MiddleSchoolPortal/Whats Making You Sick

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What’s Making You Sick? - Introduction

Viruses with such exotic names as Ebola, bird flu, monkeypox, and West Nile have been making the headlines lately. Even those middle-schoolers who don't read the news online or in print have probably heard some of the warnings, predictions, and hype surrounding mention of these viruses. Knowing the facts is important for all of us.



What's Making You Sick? focuses on what science currently knows about viruses and infectious diseases as well as the questions that scientists are studying. Teachers will find valuable background information about viruses, germs, and disease as well as lesson plans that incorporate this material.

Reaching back in time, we will look at sites that discuss the intriguing history of plagues and infectious disease that became rampant killers of millions of people. These sites uncover the role that insects and rodents have played in the history of disease. They also show how man's response to virus and disease has changed through the centuries.

We have selected a number of interactive sites that will engage students in projects designed to help them understand that illness can be caused by many factors, including personal health and hygiene. Students will learn how epidemics can be linked to contaminated air, water, and food, and how we need to find ways to contain the spread of infections that are easily transmitted from host-to-host.

Background Information for Teachers

For help in putting this unit in a context and to see a highly regarded sequence of learning goals see the NSDL Strand Map Service.These maps illustrate connections between concepts and across grade levels. An image of the middle grades (6-8) only part of the Disease map appears below. Clicking on a concept within the maps will show NSDL resources relevant to the concept, as well as information about related AAAS Project 2061 Benchmarks and National Science Education Standards. Move the pink box in the lower right hand corner of the page to see the grades 6-8 learning goals.

We've gathered here web sites that will help you to teach middle school students all about virus, bacteria, and infectious diseases—what they are and how they impact our lives. We've included sites that take a look at the role of diseases, plagues, and epidemics in significant events in world history. With the rise in infectious diseases like AIDS and SARS and the global threat of bioterrorism, all of us need to learn more about the fascinating and sometimes deadly microscopic world around us.

Common Cold This site provides information about how the cold virus invades the human body, what causes cold symptoms, how to prevent a cold, and how complications can occur. Six myths about the common cold are examined. This site should be interesting to almost everyone, but perhaps most of all to those of us who have recently had a cold.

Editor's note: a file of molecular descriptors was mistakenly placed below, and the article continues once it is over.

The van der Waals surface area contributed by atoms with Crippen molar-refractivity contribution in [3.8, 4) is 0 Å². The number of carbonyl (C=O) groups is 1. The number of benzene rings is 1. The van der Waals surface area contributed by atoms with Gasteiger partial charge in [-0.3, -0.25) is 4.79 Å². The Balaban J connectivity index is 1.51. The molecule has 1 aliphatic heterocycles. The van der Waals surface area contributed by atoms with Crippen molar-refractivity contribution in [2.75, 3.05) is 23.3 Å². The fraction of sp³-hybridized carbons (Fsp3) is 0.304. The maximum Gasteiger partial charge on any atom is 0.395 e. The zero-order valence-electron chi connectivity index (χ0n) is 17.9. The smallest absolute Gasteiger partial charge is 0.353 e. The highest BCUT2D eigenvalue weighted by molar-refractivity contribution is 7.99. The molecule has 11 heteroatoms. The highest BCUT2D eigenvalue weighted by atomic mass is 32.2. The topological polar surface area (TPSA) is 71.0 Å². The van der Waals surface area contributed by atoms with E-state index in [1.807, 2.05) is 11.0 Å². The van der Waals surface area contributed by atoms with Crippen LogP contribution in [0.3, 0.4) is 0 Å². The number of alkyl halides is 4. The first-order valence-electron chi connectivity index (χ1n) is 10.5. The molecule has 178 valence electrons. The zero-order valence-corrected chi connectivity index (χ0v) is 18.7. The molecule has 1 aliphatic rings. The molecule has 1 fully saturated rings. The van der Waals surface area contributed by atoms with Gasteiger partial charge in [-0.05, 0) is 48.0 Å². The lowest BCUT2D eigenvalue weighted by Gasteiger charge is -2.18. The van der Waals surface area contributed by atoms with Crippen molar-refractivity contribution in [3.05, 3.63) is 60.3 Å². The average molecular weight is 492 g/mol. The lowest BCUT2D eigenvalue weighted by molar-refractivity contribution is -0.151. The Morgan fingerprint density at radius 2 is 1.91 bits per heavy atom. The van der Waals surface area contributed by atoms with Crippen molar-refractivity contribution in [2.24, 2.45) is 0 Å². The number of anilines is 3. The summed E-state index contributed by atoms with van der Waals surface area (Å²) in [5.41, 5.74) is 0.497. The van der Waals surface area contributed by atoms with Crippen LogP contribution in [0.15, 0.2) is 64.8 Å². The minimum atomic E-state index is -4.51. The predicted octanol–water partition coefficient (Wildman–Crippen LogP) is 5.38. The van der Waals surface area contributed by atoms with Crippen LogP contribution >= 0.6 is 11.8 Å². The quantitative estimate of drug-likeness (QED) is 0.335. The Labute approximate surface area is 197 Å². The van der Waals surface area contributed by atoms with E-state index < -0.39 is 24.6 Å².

Secret Agents: The Menace of Emerging Infections Secret Agents, a book available online and in print, looks at new and emerging infections that have increased in attack rate or geographic range, or threaten to do so, and tells the stories of scientists racing to catch up with invisible adversaries. Each chapter focuses on a different threat: foodborne pathogens, antibiotic resistance, animal- and insectborne diseases, pandemic influenza, infectious causes of chronic disease, and bioterrorism.

Montana State University-Bozeman: Insects, Disease, and History The site shows the impact of insectborne diseases on world history, including such events as the Napoleonic campaigns, the U.S. Civil War, and World War I. The web site also contains a primer on medical entomology, suggested readings, and a glossary.

Bugs in the News! Each virus-and bacteria-related topic is presented in the catchy format of "What the heck is…?" Basic information is provided on DNA vaccines, antibiotic resistance, allergies, anthrax, E. coli, cloning, flu, genes, genetic engineering, enzymes, chloroplast, mad cow disease, penicillin, receptors, and microbiology. Advanced level articles are provided on genetically engineered adenovirus, AIDS and HIV, and Cryptosporidium.

Nature Web Focus: SARS The journal Nature offers this free site on severe acute respiratory syndrome (SARS). Key questions are answered about the outbreak, and how we can prepare to deal with future viral threats. Teachers will find dozens of articles, including editorials and science updates from the journal. Included is a chronology of the SARS epidemic, what scientists are currently studying, and an excellent overview of what we know and what remains to be learned.

Factors in the Emergence of Infectious Diseases Agricultural development is often a factor in the spread of infectious disease. Cases of a deadly viral infection in China have been traced to field mice who flourish in rice fields. In Argentina, conversion of grassland to maize cultivation favored a rodent that was the natural host for this virus, and human cases increased in proportion with the expansion of maize agriculture. Other examples, in addition to those already known, are likely to appear as new areas are placed under cultivation.